Name of the elective: Medicine and the Humanities
Supervisor: Dr. Jean Roy, Director of the Medicine and the Humanities program
Place: Roger Guindon Hall, University of Ottawa Faculty of Medicine
Duration: five days, mornings and afternoons
Number of students: 10-15 students
Availability: Offered in both English and French : January 8 to 12, 2018
Contact: email@example.com. Tel.: 613 562-5800 x 8092
In this elective, participants will:
- Reflect critically about the doctor’s roles and responsibilities towards society, as a person and as a health care provider.
- Reflect critically to better understand complex ethical issues.
- Explain the repercussions of the doctor’s and the patient’s values and perceptions in the care context, taking into consideration the meaning of the patient’s history and its interpretation.
- Explore texts in philosophy, anthropology and cognitive sciences in order to better structure their thoughts and build valid arguments.
- Improve the observation and listening skills they need for medical practice by writing to reflect on their own clinical experience.
This elective will help students to acquire the knowledge, skills and abilities relevant to clinical medicine by exploring the psychosocial aspects of medicine, ethics, the patient-doctor relationship, as well as the caregiver’s and the patient’s values. Students will also have the opportunity to develop their capacity for observation as well as their reflective and communication skills. They will explore their role as health care professionals in light of concepts derived from social and human sciences. They will gain a larger view of medical practice, beyond purely clinical abilities.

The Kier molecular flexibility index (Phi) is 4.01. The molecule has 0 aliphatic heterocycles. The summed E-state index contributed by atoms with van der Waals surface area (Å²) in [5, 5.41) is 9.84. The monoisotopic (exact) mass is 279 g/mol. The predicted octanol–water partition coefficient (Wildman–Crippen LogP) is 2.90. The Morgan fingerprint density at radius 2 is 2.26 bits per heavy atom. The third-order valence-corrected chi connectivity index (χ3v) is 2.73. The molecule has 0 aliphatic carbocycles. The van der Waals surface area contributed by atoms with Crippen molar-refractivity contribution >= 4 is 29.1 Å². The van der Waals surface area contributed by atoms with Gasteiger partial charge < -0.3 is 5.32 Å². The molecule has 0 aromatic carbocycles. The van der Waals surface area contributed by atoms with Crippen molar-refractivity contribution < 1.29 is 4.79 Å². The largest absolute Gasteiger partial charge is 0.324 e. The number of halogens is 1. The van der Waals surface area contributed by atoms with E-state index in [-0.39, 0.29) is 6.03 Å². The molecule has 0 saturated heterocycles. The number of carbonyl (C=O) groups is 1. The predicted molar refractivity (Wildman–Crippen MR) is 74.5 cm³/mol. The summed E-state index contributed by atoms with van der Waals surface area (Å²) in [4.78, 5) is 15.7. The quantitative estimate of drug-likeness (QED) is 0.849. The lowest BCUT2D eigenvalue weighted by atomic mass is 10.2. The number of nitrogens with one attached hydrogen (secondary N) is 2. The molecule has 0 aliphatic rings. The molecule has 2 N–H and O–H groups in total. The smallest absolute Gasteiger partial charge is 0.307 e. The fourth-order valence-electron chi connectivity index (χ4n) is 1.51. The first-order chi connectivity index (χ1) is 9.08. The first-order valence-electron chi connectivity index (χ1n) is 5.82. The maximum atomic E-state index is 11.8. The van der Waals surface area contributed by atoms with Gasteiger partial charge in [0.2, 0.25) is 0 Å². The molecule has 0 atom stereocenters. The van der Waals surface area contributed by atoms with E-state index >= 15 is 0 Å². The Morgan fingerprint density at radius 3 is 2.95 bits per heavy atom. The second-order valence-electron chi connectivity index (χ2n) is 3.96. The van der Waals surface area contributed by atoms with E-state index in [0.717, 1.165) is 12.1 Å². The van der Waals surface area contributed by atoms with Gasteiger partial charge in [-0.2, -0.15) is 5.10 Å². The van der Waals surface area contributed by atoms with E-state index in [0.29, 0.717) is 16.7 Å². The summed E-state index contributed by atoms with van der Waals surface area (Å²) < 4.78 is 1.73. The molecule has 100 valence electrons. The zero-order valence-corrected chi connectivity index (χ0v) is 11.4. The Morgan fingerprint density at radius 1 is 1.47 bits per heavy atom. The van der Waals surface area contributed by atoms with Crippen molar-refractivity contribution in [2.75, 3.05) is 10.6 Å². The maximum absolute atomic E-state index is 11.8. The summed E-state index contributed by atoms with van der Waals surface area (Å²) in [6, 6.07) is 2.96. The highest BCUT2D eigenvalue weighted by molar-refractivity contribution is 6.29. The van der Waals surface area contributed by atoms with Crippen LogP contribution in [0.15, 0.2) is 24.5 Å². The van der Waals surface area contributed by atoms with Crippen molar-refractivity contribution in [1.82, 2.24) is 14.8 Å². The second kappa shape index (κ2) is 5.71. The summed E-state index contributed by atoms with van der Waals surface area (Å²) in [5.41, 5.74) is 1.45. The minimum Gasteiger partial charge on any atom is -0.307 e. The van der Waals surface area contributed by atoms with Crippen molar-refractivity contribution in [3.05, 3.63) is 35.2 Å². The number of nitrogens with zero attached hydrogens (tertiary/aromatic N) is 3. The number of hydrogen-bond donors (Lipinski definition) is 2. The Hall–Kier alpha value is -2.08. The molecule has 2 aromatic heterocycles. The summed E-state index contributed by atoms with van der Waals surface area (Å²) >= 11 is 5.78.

Training entails participation in interactive workshops, writing sessions, discussions, observation of artwork, reading of philosophical texts and completion of online self-learning modules.
Develop better tolerance for the uncertainty associated with health care delivery by addressing different views of the body and the spirit through the appreciation of philosophy, sociology and anthropology.
With the help of narrative medicine, listen more attentively to the patient’s history to better understand him/her.
Capacity to reconcile and integrate the scientific approach to illness by identifying cultural and social determinants of health and by exploring significant cases from medical history.
Develop clinical observation skills by observing works of art to understand the multiple interpretations that could show up in medical practice.
Develop collaborative relationships with peers.
Engage in reflective practice and creative expression to improve wellbeing.
Broaden approach to medicine beyond the biomedical aspect.
This elective offers 40 credits for the Medicine and the Humanities program. To be authorized to include a special mention in the Medical Student Performance Record (MSPR), the student will need to accumulate a minimum of 100 credit hours or obtain a Certificate of Merit in Medicine and the Humanities after accumulating 125 credits, and complete a special project.